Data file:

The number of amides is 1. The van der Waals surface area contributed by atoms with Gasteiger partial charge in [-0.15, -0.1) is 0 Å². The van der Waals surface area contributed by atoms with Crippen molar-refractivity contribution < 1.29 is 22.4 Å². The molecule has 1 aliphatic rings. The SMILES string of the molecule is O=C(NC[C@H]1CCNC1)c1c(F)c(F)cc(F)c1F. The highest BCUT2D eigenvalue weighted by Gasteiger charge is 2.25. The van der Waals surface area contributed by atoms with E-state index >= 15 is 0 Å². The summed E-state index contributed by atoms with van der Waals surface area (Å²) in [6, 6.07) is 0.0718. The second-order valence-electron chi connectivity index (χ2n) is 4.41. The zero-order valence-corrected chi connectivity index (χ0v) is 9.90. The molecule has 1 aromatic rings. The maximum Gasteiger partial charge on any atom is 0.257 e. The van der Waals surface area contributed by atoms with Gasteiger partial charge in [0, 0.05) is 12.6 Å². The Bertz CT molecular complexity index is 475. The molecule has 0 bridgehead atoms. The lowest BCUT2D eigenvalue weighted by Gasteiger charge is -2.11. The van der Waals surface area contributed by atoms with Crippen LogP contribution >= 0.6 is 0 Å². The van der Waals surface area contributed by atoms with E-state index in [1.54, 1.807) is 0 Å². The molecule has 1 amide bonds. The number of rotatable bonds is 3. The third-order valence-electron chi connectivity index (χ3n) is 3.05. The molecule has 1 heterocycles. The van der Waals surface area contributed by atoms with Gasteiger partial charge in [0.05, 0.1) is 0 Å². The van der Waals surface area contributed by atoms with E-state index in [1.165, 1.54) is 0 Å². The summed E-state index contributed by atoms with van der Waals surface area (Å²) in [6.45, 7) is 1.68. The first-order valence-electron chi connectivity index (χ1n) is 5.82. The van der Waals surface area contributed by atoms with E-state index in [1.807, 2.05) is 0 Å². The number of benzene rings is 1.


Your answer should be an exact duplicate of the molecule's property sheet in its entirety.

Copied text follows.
The number of amides is 1. The van der Waals surface area contributed by atoms with Gasteiger partial charge in [-0.15, -0.1) is 0 Å². The van der Waals surface area contributed by atoms with Crippen molar-refractivity contribution < 1.29 is 22.4 Å². The molecule has 1 aliphatic rings. The SMILES string of the molecule is O=C(NC[C@H]1CCNC1)c1c(F)c(F)cc(F)c1F. The highest BCUT2D eigenvalue weighted by Gasteiger charge is 2.25. The van der Waals surface area contributed by atoms with E-state index >= 15 is 0 Å². The summed E-state index contributed by atoms with van der Waals surface area (Å²) in [6, 6.07) is 0.0718. The second-order valence-electron chi connectivity index (χ2n) is 4.41. The zero-order valence-corrected chi connectivity index (χ0v) is 9.90. The molecule has 1 aromatic rings. The maximum Gasteiger partial charge on any atom is 0.257 e. The van der Waals surface area contributed by atoms with Gasteiger partial charge in [0, 0.05) is 12.6 Å². The Bertz CT molecular complexity index is 475. The molecule has 0 bridgehead atoms. The lowest BCUT2D eigenvalue weighted by Gasteiger charge is -2.11. The van der Waals surface area contributed by atoms with Crippen LogP contribution >= 0.6 is 0 Å². The van der Waals surface area contributed by atoms with E-state index in [1.54, 1.807) is 0 Å². The molecule has 1 amide bonds. The number of rotatable bonds is 3. The third-order valence-electron chi connectivity index (χ3n) is 3.05. The molecule has 1 heterocycles. The van der Waals surface area contributed by atoms with Gasteiger partial charge in [0.05, 0.1) is 0 Å². The van der Waals surface area contributed by atoms with E-state index in [1.165, 1.54) is 0 Å². The summed E-state index contributed by atoms with van der Waals surface area (Å²) in [6.45, 7) is 1.68. The first-order valence-electron chi connectivity index (χ1n) is 5.82. The van der Waals surface area contributed by atoms with E-state index in [1.807, 2.05) is 0 Å². The number of benzene rings is 1.